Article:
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NAME: Joshua Jacobs

SCHOOL: Alabama


POSITION: Running Back

CLASS: Junior



HT: 5’9

WT: 216 lbs

D.O.B.: 2/11/1998

Vision/Patience – Elite vision to find creases in a timely fashion, rarely hesitating long behind the line of scrimmage. Timing and angle to hit holes is perfect, minimizing surface area for contact and attacking space before defenders can line him up. Consistently runs in structure, but has enough creativity to improvise and bounce runs as needed. Very aware of side panels he can escape out of on the second level.

Burst – Lacks ELITE level burst, but still explosive enough to find the edge of a defense and turn the corner. Acceleration turns big shots into more glancing blows that he can run through. Dangerous with a little space to accelerate into contact.

Contact Balance – Punishing runner who drops the pads at contact and desires to run through a defender’s face. Unfazed by high tackle attempts, ridiculous balance and the ability to shrug off opponents and keep his feet moving forward. Always finishing forward. Brings the fight to defenders and can physically overwhelm them at times. Low contact has tripped him up easily more than anything, doesn’t step out of the shoe-string arm tackles as well as some other backs.

Receiving – Consistently productive as a receiver over the course of his Alabama career. Makes people miss in space and will run through contact for extra yardage. Has flashed the ability to run the seam and track balls over his head. Used more dynamically than your average flat release, angle routes, wheel routes and verticals are all in his repertoire.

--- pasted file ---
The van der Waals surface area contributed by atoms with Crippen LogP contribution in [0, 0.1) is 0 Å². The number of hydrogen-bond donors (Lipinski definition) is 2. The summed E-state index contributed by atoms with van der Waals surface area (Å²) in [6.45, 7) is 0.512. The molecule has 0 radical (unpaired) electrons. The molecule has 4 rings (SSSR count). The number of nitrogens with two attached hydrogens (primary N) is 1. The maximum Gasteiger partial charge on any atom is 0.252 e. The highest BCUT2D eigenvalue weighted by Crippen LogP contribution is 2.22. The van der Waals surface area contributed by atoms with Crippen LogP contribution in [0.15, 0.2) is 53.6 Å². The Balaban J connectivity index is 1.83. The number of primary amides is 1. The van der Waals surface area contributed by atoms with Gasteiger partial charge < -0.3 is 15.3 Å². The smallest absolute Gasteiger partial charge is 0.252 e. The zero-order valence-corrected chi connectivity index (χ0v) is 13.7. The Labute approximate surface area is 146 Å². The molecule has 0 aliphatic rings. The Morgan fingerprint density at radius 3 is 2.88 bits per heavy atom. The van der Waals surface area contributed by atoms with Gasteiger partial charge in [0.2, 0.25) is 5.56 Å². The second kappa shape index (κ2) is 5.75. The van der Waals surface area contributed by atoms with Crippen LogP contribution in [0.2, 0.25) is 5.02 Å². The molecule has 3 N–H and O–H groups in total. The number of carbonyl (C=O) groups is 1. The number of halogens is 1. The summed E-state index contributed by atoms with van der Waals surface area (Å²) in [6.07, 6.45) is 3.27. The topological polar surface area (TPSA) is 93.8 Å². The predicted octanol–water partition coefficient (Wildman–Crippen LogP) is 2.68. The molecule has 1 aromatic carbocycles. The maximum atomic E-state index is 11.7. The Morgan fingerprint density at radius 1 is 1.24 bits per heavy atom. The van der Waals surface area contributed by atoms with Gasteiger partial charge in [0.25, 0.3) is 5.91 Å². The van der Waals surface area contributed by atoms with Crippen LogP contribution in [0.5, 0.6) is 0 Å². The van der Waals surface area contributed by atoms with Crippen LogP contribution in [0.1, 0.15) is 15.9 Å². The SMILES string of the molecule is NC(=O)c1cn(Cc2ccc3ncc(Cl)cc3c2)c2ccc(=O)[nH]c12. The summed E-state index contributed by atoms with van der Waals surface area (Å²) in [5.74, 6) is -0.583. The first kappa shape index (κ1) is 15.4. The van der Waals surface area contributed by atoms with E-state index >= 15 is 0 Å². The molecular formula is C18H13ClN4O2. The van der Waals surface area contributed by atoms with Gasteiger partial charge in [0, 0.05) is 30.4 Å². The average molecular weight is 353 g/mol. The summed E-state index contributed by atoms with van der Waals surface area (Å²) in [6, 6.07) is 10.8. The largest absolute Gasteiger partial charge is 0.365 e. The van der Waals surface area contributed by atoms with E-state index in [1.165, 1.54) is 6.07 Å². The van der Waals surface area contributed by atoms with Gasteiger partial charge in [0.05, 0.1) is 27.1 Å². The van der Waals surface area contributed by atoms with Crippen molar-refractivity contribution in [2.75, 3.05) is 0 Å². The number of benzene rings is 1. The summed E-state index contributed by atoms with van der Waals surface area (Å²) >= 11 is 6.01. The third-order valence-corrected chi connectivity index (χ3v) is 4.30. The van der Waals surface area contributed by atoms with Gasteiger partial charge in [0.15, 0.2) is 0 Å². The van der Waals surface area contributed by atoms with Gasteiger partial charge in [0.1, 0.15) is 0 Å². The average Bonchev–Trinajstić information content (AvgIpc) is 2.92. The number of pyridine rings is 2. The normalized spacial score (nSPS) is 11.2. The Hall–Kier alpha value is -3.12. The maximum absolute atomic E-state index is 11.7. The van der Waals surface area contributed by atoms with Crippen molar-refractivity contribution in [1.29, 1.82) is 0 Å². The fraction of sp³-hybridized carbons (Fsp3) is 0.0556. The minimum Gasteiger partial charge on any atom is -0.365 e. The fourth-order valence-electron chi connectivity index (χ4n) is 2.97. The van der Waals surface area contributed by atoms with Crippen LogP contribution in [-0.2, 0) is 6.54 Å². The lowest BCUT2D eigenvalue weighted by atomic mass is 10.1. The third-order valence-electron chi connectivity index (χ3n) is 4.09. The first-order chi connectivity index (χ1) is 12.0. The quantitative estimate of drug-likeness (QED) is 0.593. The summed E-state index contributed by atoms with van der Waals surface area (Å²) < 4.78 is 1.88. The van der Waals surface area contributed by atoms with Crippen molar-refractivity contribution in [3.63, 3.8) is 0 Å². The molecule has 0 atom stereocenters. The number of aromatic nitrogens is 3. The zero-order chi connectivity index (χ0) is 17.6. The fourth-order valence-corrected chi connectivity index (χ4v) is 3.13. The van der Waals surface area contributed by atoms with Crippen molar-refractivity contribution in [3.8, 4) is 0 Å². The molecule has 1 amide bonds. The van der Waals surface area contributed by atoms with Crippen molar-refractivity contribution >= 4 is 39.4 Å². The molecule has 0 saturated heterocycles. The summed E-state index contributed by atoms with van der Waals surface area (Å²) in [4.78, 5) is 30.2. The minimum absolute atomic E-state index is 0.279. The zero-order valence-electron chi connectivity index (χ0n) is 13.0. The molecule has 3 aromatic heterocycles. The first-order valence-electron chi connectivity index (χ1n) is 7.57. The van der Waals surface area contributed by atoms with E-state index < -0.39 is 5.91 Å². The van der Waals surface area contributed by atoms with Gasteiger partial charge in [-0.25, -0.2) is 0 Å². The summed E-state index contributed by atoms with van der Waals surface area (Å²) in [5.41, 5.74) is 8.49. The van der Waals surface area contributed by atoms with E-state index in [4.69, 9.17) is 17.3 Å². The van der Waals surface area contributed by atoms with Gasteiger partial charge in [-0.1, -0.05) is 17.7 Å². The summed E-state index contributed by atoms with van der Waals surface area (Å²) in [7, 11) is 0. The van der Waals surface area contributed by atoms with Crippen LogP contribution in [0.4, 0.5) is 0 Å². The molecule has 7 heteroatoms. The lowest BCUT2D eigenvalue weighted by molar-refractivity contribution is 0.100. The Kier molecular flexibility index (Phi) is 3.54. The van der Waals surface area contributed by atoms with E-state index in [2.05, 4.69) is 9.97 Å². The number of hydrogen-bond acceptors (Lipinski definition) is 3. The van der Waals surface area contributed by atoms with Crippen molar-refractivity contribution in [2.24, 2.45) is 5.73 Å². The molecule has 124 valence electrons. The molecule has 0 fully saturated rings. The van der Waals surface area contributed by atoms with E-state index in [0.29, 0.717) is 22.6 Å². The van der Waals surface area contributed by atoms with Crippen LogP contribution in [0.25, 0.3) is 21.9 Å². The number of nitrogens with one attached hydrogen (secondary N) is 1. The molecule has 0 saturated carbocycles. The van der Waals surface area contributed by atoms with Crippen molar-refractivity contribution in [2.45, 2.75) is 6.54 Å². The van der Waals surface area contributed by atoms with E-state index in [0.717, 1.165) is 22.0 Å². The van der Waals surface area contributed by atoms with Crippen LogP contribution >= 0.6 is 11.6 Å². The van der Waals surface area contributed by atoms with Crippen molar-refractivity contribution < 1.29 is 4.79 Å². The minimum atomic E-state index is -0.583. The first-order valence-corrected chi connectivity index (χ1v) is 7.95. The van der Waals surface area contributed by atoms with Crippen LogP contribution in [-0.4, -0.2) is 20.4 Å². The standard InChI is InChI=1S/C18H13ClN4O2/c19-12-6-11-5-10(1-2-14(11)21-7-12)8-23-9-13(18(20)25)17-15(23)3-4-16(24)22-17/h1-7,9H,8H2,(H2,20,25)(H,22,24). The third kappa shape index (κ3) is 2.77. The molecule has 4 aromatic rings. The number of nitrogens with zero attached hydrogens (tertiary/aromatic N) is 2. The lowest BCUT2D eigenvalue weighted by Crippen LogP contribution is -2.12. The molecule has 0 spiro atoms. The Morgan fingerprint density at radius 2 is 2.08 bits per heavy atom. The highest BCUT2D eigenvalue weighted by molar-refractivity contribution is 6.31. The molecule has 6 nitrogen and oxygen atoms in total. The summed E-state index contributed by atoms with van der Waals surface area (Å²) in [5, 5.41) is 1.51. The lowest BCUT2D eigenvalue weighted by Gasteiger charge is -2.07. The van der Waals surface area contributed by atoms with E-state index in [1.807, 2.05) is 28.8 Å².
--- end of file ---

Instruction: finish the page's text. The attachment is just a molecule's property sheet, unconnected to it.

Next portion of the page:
C.O.D./Agility – Good change of direction and the suddenness to cut on a dime. Surprises defenders with his lateral bounce. Plays on the balls of his feet and can re-direct quickly as a result. Shiftier in space than you would expect given his compact frame.

Speed – Lacks big-time breakaway speed, but isn’t slow either. Unlikely to be a home-run hitter at the NFL level, but enough burst and speed to hit chunk plays with regularity.

Competitive Toughness – Extremely tough, physical and hard-working. True rags-to-riches story. Brings it every single play he’s on the field, whether he’s getting the ball or not. Extremely reliable and smart player.

Ball Security – 3 career fumbles in 317 touches, just one coming last season. Two of his three fumbles came as a freshman. Not a concern.

Pass Protection – Gets after opponents in pass protection. Excellent blocker with plenty of experience. Processes blitzes well and moves quickly to pick up defenders. Drops his pads and keeps his eyes up.

Athleticism/Size – Short, powerful frame is actually fairly ideal for a running back. Limited surface area for defenders to make contact with, plays extremely strong. Not an elite athlete, but clearly has the movement skills and athletic tools to be successful in the NFL.

BEST TRAIT – Vision/Decision-Making



A team-first, high character prospect with relentless physicality on the field, Jacobs’ best trait might be his outstanding vision behind the line of scrimmage and at the second level. His active eyes and ability to find space with timing and velocity allow him to maximize almost every carry he gets.

That number isn’t plentiful however, as Jacobs suffered nagging injuries during his sophomore year that kept him under the radar, and didn’t break out until the end of his junior year. The lack of touches will bother some, as Jacobs certainly can’t hang his hat on college production, but the traits and ability are undeniable on tape. He’s extremely talented, young (turns 21 at end of February) and already extremely well-rounded. Should be an immediate contributor in the NFL with a great chance to be the first running back off the board.